Dunalastair Highland, Perthshire – Scotland

Staying in a cottage on the Dunalastair Estate can conjure up the feeling of being a laird. The sheer variety of wildlife will draw you here: from deer sheltering in the ancient pine forests, to Osprey deftly picking out wild trout from the loch.

If you decide to venture off the estate you can learn the history of the Dukes of Atholl at nearby Blair Castle. From the secluded farmhouse to the old Post Office with views over Dunalastair loch – the only difficult decision is which accommodation to choose for your first visit. Amongst the things on offer are four-poster beds, log fires, accommodation for up to 8 people, free trout fishing and for those who need their fix of modern day life – sky TV.

Upper Shadymore Farm– Shropshire

Does relaxing in a beautiful wooden hot tub, next to a fresh water lake sound appealing? How about larking about on a floating trampoline in the middle of that lake or a spot of fly-fishing? Or waking up in a farmhouse, then venturing out as the mist rises to go wild swimming? These are amongst the exciting things that Kevan and Jo Fox have to offer on their delightful farm in Shropshire.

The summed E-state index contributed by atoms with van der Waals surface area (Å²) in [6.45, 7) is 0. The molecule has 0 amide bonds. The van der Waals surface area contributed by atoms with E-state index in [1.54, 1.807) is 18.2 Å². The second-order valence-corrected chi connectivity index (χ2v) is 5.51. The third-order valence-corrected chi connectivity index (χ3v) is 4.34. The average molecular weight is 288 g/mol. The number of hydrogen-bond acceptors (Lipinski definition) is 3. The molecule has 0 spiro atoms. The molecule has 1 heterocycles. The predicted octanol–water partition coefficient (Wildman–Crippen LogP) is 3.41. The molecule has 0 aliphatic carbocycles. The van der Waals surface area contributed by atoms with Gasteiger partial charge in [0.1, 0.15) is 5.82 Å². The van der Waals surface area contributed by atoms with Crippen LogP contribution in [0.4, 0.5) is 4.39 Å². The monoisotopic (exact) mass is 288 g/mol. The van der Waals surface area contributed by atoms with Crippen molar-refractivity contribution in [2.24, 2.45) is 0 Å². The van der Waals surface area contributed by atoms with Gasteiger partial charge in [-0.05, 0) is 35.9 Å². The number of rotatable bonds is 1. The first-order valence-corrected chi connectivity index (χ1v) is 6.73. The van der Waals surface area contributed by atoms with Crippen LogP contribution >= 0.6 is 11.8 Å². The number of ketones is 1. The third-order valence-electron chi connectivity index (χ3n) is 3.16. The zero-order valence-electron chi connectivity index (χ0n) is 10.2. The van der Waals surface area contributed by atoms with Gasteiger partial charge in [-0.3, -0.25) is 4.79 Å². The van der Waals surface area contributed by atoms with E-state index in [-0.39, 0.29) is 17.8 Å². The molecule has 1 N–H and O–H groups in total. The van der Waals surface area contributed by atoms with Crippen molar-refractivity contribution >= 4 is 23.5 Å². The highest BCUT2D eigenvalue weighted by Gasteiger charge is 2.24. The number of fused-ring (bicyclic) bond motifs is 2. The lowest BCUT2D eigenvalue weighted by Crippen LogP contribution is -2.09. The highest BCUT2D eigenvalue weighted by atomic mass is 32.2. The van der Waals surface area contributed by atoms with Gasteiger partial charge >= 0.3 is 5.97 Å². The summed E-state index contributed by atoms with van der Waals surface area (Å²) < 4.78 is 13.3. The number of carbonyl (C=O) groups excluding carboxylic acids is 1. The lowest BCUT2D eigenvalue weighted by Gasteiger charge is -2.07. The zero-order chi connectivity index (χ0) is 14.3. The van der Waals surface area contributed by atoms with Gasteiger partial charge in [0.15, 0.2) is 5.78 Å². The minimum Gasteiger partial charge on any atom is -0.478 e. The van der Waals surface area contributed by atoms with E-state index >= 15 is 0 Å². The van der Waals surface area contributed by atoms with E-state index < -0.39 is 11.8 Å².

Upper Shadymore Farm’s design comes from its original use as a deer park that was created by Robert of Stapleton in 1284. The park still has two herds of fallow and red deer that can be seen on the 200-acre farm, alongside other animals throughout the year; from pedigree sheep and their lambs in the spring, to beef cattle and Black Rock and Speckledy hens.

Humble Bee Farm Wigwams, Scarborough – North Yorkshire

A wigwam in Scarborough you say? It’s not your typical rural farmhouse break – you get a lot closer to the farm yard animals when sleeping in a wooden wigwam, set in a 320 acre farm, and get to leave your modern luxuries and conveniences at home.

You can follow the signposts from the farm and walk along the Yorkshire coast or jump aboard the North Yorkshire Moors Railway and take a journey back in time traveling through the heart of the moors.

If you would prefer a bit more luxury you can stay in one of the cottages – a 200 year old barn conversion. Two of the cottages have hut tubs and all three have wood burning stoves. Both wigwams and cottages are open 12 months of the year.